The American Buffalo Gold Coin

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The American Buffalo coin, often called the “Gold Buffalo”, is the first pure, 24-karat gold bullion minted by the United States government. American Buffalo coins meet the purity requirements for bullion investing in an IRA, as set forth by the IRS. Since its introduction, this coin has rapidly increased in value and popularity among investors and collectors. On this page, you'll learn everything you need to know about the “Gold Buffalo.”

Development, Introduction and History

The US Congress authorized the production and sale of American Buffalo bullion coins through the Presidential $1 Coin Act of 2005 (Public Law 109-145). Per the Act, all gold used in the production of American Buffalos must be from newly-mined sources in the United States. All US Bullion coins are struck at the West Point Mint in New York. The development and release of American Buffalos was partially driven in response to some investors opting to purchase foreign pure-gold bullion, rather than the American Gold Eagle coins (91.6% gold alloy). Shipment for the American Buffalo began on July 13, 2006. The coin also comes in a ‘proof‘ variation. ‘Proof' American Buffalo coins undergo a modified minting process, whereby special dyes are used when the metal is pressed. The ‘proof' coins are then struck multiple times, generating a mirror-like polish on both sides. The Presidential $1 Coin Act placed a strict 300,000 coin limit on ‘proof coins', helping establish their rarity. The Act also imposes a limit of ten American Buffalo ‘proof' coins per household.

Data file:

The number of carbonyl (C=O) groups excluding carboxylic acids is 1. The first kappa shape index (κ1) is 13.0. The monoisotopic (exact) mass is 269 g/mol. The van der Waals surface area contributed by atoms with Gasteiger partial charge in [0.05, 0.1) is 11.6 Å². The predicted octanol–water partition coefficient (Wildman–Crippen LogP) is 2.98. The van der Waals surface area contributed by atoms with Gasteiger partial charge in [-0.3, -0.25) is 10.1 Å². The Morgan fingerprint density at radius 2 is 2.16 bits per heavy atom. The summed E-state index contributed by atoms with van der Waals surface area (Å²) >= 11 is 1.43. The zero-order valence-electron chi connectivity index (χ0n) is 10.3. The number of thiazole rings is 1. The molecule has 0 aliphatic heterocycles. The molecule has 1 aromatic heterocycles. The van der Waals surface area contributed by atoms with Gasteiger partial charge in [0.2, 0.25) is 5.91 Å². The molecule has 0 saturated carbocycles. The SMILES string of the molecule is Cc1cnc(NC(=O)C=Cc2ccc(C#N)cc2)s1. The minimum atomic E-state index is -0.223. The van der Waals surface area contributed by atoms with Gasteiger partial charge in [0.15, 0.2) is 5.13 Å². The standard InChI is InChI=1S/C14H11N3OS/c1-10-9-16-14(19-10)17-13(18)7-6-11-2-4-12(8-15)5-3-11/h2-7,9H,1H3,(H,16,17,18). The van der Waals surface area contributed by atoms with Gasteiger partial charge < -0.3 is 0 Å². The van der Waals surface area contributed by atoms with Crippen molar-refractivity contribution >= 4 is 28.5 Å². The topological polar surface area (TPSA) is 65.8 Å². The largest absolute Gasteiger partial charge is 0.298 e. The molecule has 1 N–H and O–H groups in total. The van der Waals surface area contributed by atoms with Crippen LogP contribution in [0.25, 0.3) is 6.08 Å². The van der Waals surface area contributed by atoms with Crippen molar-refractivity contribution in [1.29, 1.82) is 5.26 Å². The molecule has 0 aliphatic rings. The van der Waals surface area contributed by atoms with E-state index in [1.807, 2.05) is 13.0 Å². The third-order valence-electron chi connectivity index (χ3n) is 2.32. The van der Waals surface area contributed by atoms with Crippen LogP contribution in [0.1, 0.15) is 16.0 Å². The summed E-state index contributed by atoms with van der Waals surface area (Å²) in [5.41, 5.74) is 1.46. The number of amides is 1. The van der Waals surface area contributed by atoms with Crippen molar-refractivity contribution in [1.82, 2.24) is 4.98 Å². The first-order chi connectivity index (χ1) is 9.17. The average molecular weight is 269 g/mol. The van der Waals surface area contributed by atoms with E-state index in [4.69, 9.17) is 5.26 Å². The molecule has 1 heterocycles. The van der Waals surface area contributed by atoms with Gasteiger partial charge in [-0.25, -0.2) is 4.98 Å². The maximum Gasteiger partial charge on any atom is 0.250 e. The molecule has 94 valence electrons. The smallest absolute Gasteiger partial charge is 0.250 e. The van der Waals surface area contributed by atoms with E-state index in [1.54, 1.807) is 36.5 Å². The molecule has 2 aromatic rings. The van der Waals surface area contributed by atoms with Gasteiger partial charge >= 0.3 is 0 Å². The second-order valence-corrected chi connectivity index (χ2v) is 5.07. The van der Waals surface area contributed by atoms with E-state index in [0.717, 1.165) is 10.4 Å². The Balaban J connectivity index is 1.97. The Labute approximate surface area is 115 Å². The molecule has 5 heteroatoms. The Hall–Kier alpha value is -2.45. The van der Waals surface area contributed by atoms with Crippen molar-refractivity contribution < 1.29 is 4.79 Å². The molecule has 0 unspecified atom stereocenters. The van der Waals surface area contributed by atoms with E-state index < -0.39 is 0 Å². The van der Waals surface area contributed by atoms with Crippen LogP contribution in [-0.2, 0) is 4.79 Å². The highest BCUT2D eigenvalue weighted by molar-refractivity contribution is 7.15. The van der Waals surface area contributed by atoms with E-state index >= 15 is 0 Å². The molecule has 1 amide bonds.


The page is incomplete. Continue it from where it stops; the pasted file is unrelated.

American Buffalo 'Proof' coins have a characteristic "frosty" mirror-like shine
American Buffalo ‘Proof' coins have a characteristic “frosty” mirror-like shine.